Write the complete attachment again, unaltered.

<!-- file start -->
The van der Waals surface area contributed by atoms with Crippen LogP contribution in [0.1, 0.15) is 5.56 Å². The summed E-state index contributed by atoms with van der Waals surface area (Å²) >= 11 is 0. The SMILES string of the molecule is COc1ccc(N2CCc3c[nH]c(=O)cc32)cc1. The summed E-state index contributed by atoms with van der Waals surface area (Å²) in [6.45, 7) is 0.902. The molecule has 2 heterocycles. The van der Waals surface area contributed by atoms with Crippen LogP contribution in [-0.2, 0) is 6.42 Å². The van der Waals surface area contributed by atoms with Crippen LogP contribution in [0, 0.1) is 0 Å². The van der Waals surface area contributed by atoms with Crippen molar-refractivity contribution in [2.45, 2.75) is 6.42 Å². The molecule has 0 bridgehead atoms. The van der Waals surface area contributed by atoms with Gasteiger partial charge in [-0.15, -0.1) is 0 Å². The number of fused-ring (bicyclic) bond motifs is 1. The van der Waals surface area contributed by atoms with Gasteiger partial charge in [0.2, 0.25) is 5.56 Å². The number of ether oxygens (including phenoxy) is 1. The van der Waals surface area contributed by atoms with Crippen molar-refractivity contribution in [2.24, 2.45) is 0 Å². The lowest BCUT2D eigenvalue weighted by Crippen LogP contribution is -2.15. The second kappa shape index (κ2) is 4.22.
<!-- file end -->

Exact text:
The van der Waals surface area contributed by atoms with Crippen LogP contribution in [0.1, 0.15) is 5.56 Å². The summed E-state index contributed by atoms with van der Waals surface area (Å²) >= 11 is 0. The SMILES string of the molecule is COc1ccc(N2CCc3c[nH]c(=O)cc32)cc1. The summed E-state index contributed by atoms with van der Waals surface area (Å²) in [6.45, 7) is 0.902. The molecule has 2 heterocycles. The van der Waals surface area contributed by atoms with Crippen LogP contribution in [-0.2, 0) is 6.42 Å². The van der Waals surface area contributed by atoms with Crippen LogP contribution in [0, 0.1) is 0 Å². The van der Waals surface area contributed by atoms with Crippen molar-refractivity contribution in [2.45, 2.75) is 6.42 Å². The molecule has 0 bridgehead atoms. The van der Waals surface area contributed by atoms with Gasteiger partial charge in [-0.15, -0.1) is 0 Å². The number of fused-ring (bicyclic) bond motifs is 1. The van der Waals surface area contributed by atoms with Gasteiger partial charge in [0.2, 0.25) is 5.56 Å². The number of ether oxygens (including phenoxy) is 1. The van der Waals surface area contributed by atoms with Crippen molar-refractivity contribution in [2.24, 2.45) is 0 Å². The lowest BCUT2D eigenvalue weighted by Crippen LogP contribution is -2.15. The second kappa shape index (κ2) is 4.22.